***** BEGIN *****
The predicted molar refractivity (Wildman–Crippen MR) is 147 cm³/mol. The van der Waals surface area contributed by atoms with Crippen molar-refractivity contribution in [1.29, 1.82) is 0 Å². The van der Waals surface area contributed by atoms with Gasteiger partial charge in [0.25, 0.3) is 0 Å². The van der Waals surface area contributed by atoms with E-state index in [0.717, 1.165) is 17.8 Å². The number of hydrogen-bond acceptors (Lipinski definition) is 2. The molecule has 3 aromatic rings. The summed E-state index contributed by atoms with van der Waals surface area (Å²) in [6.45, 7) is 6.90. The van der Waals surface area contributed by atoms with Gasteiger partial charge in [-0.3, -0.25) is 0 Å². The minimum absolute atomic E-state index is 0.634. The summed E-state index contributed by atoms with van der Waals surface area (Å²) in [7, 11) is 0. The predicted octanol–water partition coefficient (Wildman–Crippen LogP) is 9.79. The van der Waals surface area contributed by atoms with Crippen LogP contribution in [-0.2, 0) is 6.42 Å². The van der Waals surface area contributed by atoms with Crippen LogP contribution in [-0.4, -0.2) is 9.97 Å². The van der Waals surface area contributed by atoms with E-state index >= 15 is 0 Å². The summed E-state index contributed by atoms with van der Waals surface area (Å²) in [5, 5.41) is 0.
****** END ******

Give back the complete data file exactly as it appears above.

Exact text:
The predicted molar refractivity (Wildman–Crippen MR) is 147 cm³/mol. The van der Waals surface area contributed by atoms with Crippen molar-refractivity contribution in [1.29, 1.82) is 0 Å². The van der Waals surface area contributed by atoms with Gasteiger partial charge in [0.25, 0.3) is 0 Å². The van der Waals surface area contributed by atoms with E-state index in [0.717, 1.165) is 17.8 Å². The number of hydrogen-bond acceptors (Lipinski definition) is 2. The molecule has 3 aromatic rings. The summed E-state index contributed by atoms with van der Waals surface area (Å²) in [6.45, 7) is 6.90. The van der Waals surface area contributed by atoms with Gasteiger partial charge in [-0.3, -0.25) is 0 Å². The minimum absolute atomic E-state index is 0.634. The summed E-state index contributed by atoms with van der Waals surface area (Å²) in [7, 11) is 0. The predicted octanol–water partition coefficient (Wildman–Crippen LogP) is 9.79. The van der Waals surface area contributed by atoms with Crippen LogP contribution in [-0.2, 0) is 6.42 Å². The van der Waals surface area contributed by atoms with Crippen LogP contribution in [-0.4, -0.2) is 9.97 Å². The van der Waals surface area contributed by atoms with E-state index >= 15 is 0 Å². The summed E-state index contributed by atoms with van der Waals surface area (Å²) in [5, 5.41) is 0.